The last week I’ve had 2 dental appointments, and for anyone who has to deal with the medical profession on an ongoing basis, there is often much trauma, anticipation, fear, and “Vulnerability Exhaustion” involved. So I decided to garner a little bit more control and security than usual for this first appointment of the new year, and I dressed for the occasion!
I took the time to prepare well and I’m so glad I did. Dressing up for doctors or specialists was the last thing on my mind, but dressing for my comfort and safety is a different thing altogether. I made the following list the night before so that I didn’t have to plan it all as I was rushing out the door (I was reminded of what a good idea this was as I found myself with only one sock on). It’s easy to underestimate how frazzled we are in the moment.
1: Dressing for personal space & dignity:
(clothes with windows)
I tend to wear “stretchy” when it comes to anything to do with doctors and tests and so on. But believe it or not, stretchy sleeves don’t always pull up high enough for blood tests and BP readings. I’ve therefore sometimes had to remove my whole shirt for these simple procedures which are often done in places where there are a lot of people around. I felt very exposed and embarrassed, which added to my already rising anxiety and lack of safety.
The same applies to the legs. Jeans rarely ride higher than a few inches, whereas stretchy pants can often pull way up past the knee. Stretchy as well as skinny, however, does not. Exposing my underwear and all the bits that try to jump out of them are not helpful to knee specialists and physios, and leave me with a level of discomfort that I don’t need on top of everything else. I’d really rather not take my whole pants off!
- I check the stretchiness in advance if I’ll be relying on it for windows.
- Cardigans are the ultimate in clothes with windows, they can be left wide open to cool down, taken off in a flash, and wrapped around for warmth.
- Socks with footless tights become windows instead of full tights which need to be removed in full (along with whatever is over them!).
- While buttons provide great windows, they can also be complicated and slow when changing. They also require a bit of thinking as you can do the wrong ones up without noticing! Press studs and zippers or wraparounds are great alternatives.
- A button-up shirt can mean exposing only a small part of me, but the same shirt, however, under different tests and circumstances can also pop open and reveal bits I’d rather not show. I want to pick my windows!
- For the same reason, I don’t want shirts that pop open or ride up (or down), therefore, I’m usually a little more generous with the amount of fabric in my clothing than I might otherwise be.
2: Watch the head!
This is probably the worst area for me and the space in which I have struggled the most! Whether it’s in a cubicle before a test, sitting in my GP’s office, or waiting in a long and public hall in a hospital, there is nothing that makes me feel more bedraggled and out of control than a shirt that needed to come off over my head! My glasses have got stuck, flung off, and bent… my hair has become static and flyaway, ponytails have come out, earrings have become hooked, lipstick can smudge, phones fall out of pockets, I have become disorientated and dizzy, and I have even hurt myself bumping into the wall or a chair I didn’t know was there. The list of things that can go wrong is endless, and while they are usually not earth-shattering, they can go a long way to feeling dreadful when you are already feeling very fragile or weepy.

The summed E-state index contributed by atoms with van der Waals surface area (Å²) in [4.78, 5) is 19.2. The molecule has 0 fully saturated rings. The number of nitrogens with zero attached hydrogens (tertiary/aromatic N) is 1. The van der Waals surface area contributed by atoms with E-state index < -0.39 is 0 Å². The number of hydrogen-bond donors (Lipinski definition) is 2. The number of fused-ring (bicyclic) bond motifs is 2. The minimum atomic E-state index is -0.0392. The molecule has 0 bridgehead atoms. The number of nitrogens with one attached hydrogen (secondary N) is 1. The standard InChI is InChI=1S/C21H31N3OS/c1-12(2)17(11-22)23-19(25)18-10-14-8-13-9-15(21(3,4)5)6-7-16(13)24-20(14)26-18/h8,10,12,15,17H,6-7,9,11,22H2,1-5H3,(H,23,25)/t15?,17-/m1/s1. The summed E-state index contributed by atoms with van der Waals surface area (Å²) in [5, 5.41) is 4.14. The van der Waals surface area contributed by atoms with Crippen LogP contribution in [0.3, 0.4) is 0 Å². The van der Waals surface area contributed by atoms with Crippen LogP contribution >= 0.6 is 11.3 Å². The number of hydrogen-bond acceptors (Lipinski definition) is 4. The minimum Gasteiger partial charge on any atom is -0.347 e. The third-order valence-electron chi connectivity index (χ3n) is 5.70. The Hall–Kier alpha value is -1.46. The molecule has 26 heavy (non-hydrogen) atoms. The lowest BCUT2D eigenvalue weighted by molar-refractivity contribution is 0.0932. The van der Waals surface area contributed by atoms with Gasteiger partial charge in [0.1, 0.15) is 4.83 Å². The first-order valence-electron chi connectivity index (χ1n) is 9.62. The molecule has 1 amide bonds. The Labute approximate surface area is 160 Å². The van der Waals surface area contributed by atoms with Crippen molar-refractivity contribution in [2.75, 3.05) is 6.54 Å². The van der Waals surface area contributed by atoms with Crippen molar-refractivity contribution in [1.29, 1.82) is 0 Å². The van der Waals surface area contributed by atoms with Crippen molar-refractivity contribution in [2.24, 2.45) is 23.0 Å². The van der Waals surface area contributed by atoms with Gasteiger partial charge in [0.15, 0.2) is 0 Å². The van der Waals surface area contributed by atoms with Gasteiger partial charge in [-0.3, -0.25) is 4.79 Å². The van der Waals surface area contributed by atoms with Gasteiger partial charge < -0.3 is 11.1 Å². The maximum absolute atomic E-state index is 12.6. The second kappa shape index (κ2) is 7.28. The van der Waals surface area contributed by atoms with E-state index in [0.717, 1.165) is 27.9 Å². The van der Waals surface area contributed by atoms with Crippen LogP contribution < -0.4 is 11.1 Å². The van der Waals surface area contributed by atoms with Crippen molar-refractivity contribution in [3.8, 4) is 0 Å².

They don’t help us to feel like we are being taken seriously either. It makes a difference to me when I can look a doctor in the eye as I’m talking and removing my clothing at the same time. Try feeling like you are being taken seriously when talking through an upside-down shirt covering your face! It can be thoroughly dishevelling, and difficult to walk out with the same dignity with which I walked in! … I FEEL more vulnerable and exposed when and after removing clothes over my head than anything else.
- It sounds crazy, but if the best option for me is something that needs to be taken on and off over my head, then a practice run is always the way to go. Making sure I know the shirt, pick something with a neck that stretches far, and knowing that I can whip it on and off easily and quickly is a game changer.
- Again, if it has to come over the head, then I always avoid necks with buttons and zips.
- We will discuss jewellery separately, but if going with the over-the-head option then necklaces and earrings become a massive catch point and need to be left at home.
Next up… dressing for the cold, which underwear to choose, clothes and hospital and anxiety, packing your bags and much more!
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